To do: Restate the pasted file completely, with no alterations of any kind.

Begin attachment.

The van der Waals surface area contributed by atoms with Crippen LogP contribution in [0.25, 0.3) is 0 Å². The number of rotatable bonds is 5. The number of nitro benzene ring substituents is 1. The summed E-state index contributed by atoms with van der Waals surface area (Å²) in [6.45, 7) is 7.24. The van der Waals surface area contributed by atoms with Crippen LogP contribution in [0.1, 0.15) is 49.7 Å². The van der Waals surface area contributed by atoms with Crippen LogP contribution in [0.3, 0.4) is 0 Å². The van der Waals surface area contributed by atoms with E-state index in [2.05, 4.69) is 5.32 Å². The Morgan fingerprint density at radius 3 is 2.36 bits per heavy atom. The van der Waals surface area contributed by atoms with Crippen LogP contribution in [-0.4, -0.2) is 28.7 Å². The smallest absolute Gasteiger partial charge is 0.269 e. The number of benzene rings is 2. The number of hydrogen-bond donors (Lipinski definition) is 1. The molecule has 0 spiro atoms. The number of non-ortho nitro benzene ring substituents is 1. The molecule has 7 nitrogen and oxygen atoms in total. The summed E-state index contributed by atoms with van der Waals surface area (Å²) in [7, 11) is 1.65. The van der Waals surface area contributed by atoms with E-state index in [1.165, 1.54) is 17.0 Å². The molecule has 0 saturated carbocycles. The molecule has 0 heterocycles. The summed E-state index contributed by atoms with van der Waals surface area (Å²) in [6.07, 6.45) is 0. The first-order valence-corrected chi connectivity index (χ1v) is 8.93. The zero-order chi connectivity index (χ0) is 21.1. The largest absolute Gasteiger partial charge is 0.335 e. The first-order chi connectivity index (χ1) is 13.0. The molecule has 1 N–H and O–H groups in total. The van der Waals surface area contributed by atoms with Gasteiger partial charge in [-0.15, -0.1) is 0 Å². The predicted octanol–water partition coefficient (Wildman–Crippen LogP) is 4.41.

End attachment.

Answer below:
The van der Waals surface area contributed by atoms with Crippen LogP contribution in [0.25, 0.3) is 0 Å². The number of rotatable bonds is 5. The number of nitro benzene ring substituents is 1. The summed E-state index contributed by atoms with van der Waals surface area (Å²) in [6.45, 7) is 7.24. The van der Waals surface area contributed by atoms with Crippen LogP contribution in [0.1, 0.15) is 49.7 Å². The van der Waals surface area contributed by atoms with Crippen LogP contribution in [0.3, 0.4) is 0 Å². The van der Waals surface area contributed by atoms with E-state index in [2.05, 4.69) is 5.32 Å². The Morgan fingerprint density at radius 3 is 2.36 bits per heavy atom. The van der Waals surface area contributed by atoms with Crippen LogP contribution in [-0.4, -0.2) is 28.7 Å². The smallest absolute Gasteiger partial charge is 0.269 e. The number of benzene rings is 2. The number of hydrogen-bond donors (Lipinski definition) is 1. The molecule has 0 spiro atoms. The number of non-ortho nitro benzene ring substituents is 1. The molecule has 7 nitrogen and oxygen atoms in total. The summed E-state index contributed by atoms with van der Waals surface area (Å²) in [7, 11) is 1.65. The van der Waals surface area contributed by atoms with E-state index in [1.165, 1.54) is 17.0 Å². The molecule has 0 saturated carbocycles. The molecule has 0 heterocycles. The summed E-state index contributed by atoms with van der Waals surface area (Å²) in [6.07, 6.45) is 0. The first-order valence-corrected chi connectivity index (χ1v) is 8.93. The zero-order chi connectivity index (χ0) is 21.1. The largest absolute Gasteiger partial charge is 0.335 e. The first-order chi connectivity index (χ1) is 13.0. The molecule has 1 N–H and O–H groups in total. The van der Waals surface area contributed by atoms with Gasteiger partial charge in [-0.15, -0.1) is 0 Å². The predicted octanol–water partition coefficient (Wildman–Crippen LogP) is 4.41.